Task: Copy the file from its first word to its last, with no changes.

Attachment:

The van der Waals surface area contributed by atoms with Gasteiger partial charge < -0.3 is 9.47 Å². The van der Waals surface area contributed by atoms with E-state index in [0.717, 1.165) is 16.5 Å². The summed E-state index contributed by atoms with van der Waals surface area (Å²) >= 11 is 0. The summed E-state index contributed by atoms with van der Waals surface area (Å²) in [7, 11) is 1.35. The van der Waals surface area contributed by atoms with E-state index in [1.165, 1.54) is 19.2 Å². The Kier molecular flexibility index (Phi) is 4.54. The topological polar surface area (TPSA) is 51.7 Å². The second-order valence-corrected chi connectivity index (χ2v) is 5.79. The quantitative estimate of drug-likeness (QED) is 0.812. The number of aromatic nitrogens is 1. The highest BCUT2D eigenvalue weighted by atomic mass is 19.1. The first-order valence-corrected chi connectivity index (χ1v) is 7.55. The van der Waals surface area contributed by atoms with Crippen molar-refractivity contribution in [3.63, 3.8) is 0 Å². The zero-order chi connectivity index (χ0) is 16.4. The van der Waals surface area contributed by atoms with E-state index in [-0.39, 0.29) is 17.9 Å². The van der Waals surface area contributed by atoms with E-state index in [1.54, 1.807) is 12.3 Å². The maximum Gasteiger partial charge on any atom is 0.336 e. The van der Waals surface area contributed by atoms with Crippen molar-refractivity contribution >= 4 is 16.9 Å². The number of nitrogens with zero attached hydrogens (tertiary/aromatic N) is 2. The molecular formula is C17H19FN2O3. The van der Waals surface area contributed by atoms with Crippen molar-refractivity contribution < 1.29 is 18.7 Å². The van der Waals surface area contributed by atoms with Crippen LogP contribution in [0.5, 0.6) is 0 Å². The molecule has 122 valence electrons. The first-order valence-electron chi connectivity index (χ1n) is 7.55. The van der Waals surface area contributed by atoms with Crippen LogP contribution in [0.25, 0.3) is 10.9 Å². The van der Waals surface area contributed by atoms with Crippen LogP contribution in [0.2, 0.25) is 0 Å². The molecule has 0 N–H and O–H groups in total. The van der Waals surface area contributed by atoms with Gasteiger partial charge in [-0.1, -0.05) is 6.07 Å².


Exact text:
The van der Waals surface area contributed by atoms with Gasteiger partial charge < -0.3 is 9.47 Å². The van der Waals surface area contributed by atoms with E-state index in [0.717, 1.165) is 16.5 Å². The summed E-state index contributed by atoms with van der Waals surface area (Å²) >= 11 is 0. The summed E-state index contributed by atoms with van der Waals surface area (Å²) in [7, 11) is 1.35. The van der Waals surface area contributed by atoms with E-state index in [1.165, 1.54) is 19.2 Å². The Kier molecular flexibility index (Phi) is 4.54. The topological polar surface area (TPSA) is 51.7 Å². The second-order valence-corrected chi connectivity index (χ2v) is 5.79. The quantitative estimate of drug-likeness (QED) is 0.812. The number of aromatic nitrogens is 1. The highest BCUT2D eigenvalue weighted by atomic mass is 19.1. The first-order valence-corrected chi connectivity index (χ1v) is 7.55. The van der Waals surface area contributed by atoms with Crippen molar-refractivity contribution in [3.63, 3.8) is 0 Å². The zero-order chi connectivity index (χ0) is 16.4. The van der Waals surface area contributed by atoms with E-state index in [-0.39, 0.29) is 17.9 Å². The van der Waals surface area contributed by atoms with E-state index in [1.54, 1.807) is 12.3 Å². The maximum Gasteiger partial charge on any atom is 0.336 e. The van der Waals surface area contributed by atoms with Crippen molar-refractivity contribution >= 4 is 16.9 Å². The number of nitrogens with zero attached hydrogens (tertiary/aromatic N) is 2. The molecular formula is C17H19FN2O3. The van der Waals surface area contributed by atoms with Crippen molar-refractivity contribution < 1.29 is 18.7 Å². The van der Waals surface area contributed by atoms with Crippen LogP contribution in [0.5, 0.6) is 0 Å². The molecule has 122 valence electrons. The first-order valence-electron chi connectivity index (χ1n) is 7.55. The van der Waals surface area contributed by atoms with Crippen LogP contribution in [0.25, 0.3) is 10.9 Å². The van der Waals surface area contributed by atoms with Crippen LogP contribution in [0.2, 0.25) is 0 Å². The molecule has 0 N–H and O–H groups in total. The van der Waals surface area contributed by atoms with Gasteiger partial charge in [-0.1, -0.05) is 6.07 Å².